Lex Fridman:

Just like connecting to a small contract to connect to data, make it more formal and structured. The integration of data, all kinds of data, about things in the world, they can make data-based contracts between people.

You can reach an agreement based on the actual data and your views on the data. If you can formalize the distribution of the right to speak, that would be an interesting resistance. Will Dogecoin take over the world?

Neal Stephenson:

I don’t pay so much attention to different currencies. I have heard of these coins, and I am also following its story.

Lex Fridman:

So the interesting thing about Dogecoin is the smart contract, and it resists banks and all these types of things. Dogecoin operates more in the space of means and humor. It raises the question to the world: Will the means, humor, go further in the future? Farther than some boring, old, technology? Will we play in a fun space? Just like once we are established A base, comfort and stability, like a powerful system, everyone has a shelter, everyone has food, and basic needs are met. I will operate in an interesting space.

Neal Stephenson:

Good things will soon become popular.

Lex Fridman:

Just like Bitcoin represents finance, a serious financial tool; Dogecoin represents fun. It is very interesting to observe this battle, on the Internet to see which one wins. Because fun seems to dominate the Internet.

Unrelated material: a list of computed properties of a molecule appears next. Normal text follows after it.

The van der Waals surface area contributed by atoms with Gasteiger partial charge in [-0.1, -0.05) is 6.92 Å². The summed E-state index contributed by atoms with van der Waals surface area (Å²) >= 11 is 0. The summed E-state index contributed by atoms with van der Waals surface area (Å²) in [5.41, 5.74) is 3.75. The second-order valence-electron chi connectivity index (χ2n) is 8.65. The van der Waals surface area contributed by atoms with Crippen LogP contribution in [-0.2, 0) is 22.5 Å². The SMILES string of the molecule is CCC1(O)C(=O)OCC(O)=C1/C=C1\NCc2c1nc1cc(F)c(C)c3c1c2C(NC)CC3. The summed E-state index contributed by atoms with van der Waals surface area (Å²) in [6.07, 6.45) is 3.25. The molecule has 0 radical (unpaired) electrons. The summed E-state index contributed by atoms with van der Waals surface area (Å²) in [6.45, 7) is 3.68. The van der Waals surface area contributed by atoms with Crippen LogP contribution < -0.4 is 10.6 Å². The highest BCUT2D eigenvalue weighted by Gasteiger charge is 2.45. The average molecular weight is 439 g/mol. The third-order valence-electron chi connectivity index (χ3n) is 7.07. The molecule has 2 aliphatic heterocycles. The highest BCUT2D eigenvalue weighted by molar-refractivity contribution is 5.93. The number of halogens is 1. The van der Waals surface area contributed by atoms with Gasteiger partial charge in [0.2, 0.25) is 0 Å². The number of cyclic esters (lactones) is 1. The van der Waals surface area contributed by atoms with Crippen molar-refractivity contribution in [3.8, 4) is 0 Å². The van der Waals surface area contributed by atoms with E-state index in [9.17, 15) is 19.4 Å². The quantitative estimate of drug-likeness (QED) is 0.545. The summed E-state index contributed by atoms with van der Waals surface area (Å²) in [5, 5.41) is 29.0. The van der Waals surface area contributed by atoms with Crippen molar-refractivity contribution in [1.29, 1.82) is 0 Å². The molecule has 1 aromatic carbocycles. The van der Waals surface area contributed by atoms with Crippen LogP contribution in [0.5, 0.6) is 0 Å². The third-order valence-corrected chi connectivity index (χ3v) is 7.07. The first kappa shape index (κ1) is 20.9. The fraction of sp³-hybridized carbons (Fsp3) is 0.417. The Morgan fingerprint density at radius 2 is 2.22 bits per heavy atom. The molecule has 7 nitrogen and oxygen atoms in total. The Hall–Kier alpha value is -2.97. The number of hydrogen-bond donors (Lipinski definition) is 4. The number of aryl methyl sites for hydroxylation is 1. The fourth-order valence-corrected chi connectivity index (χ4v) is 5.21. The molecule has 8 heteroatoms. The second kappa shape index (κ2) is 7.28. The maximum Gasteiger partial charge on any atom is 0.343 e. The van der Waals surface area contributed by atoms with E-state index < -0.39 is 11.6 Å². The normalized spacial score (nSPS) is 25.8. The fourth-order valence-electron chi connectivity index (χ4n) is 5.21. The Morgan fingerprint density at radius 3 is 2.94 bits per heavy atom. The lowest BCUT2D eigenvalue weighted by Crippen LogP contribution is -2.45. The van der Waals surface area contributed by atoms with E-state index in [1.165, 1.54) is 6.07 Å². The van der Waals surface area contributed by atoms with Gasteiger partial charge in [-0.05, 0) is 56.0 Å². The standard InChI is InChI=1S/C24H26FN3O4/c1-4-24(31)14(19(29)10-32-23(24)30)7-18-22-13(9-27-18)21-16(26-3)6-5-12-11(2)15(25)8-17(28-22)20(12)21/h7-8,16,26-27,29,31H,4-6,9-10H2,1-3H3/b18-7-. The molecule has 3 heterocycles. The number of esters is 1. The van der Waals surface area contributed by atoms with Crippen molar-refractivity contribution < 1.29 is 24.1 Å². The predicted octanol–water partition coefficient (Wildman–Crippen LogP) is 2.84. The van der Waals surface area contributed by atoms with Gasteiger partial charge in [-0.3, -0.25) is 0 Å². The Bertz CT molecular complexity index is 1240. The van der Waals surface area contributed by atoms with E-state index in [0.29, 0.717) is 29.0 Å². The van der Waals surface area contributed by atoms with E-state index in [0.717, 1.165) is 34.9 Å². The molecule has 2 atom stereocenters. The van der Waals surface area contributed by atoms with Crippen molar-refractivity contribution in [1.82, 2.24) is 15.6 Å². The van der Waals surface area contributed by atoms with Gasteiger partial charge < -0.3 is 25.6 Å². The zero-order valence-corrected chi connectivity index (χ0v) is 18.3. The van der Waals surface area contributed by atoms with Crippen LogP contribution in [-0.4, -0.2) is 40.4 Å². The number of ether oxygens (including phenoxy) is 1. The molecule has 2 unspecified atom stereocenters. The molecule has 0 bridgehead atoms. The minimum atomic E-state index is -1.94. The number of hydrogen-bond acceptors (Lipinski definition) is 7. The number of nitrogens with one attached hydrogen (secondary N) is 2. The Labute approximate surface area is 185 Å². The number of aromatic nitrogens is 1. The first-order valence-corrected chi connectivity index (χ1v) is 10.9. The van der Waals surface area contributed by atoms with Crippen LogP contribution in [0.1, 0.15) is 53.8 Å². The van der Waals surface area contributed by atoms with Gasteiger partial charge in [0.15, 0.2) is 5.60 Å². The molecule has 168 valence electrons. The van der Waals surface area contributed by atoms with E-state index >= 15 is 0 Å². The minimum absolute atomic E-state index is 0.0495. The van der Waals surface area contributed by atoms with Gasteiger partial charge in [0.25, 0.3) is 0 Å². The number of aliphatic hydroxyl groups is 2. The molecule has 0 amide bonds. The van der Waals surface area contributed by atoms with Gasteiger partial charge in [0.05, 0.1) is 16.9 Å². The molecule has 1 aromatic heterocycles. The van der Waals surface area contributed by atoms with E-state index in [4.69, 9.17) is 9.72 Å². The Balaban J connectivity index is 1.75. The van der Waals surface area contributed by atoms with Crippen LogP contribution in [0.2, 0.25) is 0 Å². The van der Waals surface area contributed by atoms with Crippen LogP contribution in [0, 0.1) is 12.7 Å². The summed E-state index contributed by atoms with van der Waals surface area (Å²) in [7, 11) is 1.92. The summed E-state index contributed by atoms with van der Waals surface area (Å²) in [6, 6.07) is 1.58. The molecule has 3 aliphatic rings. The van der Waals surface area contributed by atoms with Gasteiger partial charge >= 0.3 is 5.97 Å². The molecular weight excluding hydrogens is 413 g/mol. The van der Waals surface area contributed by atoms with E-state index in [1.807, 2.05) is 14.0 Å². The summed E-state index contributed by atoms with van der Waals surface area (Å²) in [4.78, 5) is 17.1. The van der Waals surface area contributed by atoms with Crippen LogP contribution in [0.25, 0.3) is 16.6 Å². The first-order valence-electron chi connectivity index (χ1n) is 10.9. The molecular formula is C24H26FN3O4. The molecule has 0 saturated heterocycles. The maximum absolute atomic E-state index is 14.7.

When you look at 100 years later, is this a basic attribute of the Internet’s forward development, or is it just a temporary phenomenon when the Internet was born. It is only true for a few decades, until the phase disappears. After the rational man took over, he became serious again.

Neal Stephenson:

?I think rational people took over at first, and then they were abused by people. I think this is almost unstoppable.

05A good story needs rich details and surprises

Dialogue with Stephenson, the Father of the Metaverse: Human beings have entered the DAO era, and all this cannot be avoided

Lex Fridman:

Do you have any suggestions? What does it take to write a good story?

Neal Stephenson:

A good story and a good narrative can draw people in. This is an incredible force. I think my amateur theory is: if you were a caveman sitting around a fire in a rift valley 1 million years ago, if you could tell the story of how you escaped from the coyote, or how you didn’t escape from the coyote.

If the people listening to you are acceptable, they can create this kind of situation in their heads, like a kind of virtual reality, and see what you describe.

Lex Fridman:

Collective wisdom seems to be one of the main characteristics of Homo sapiens, that is, the ability to share ideas and keep them in our minds. Storytelling is one of the most basic aspects. Perhaps even the language itself is more basic. Because storytelling requires language, maybe they have evolved together.

Neal Stephenson:

Maybe they can evolve. So I think sometimes in the literary world, there seem to be many places that are considered bad or exploited. I like reading that is lively, interesting and exciting. Once you have a good story line and people will like to read, then you can freely do what you want within the framework of this story.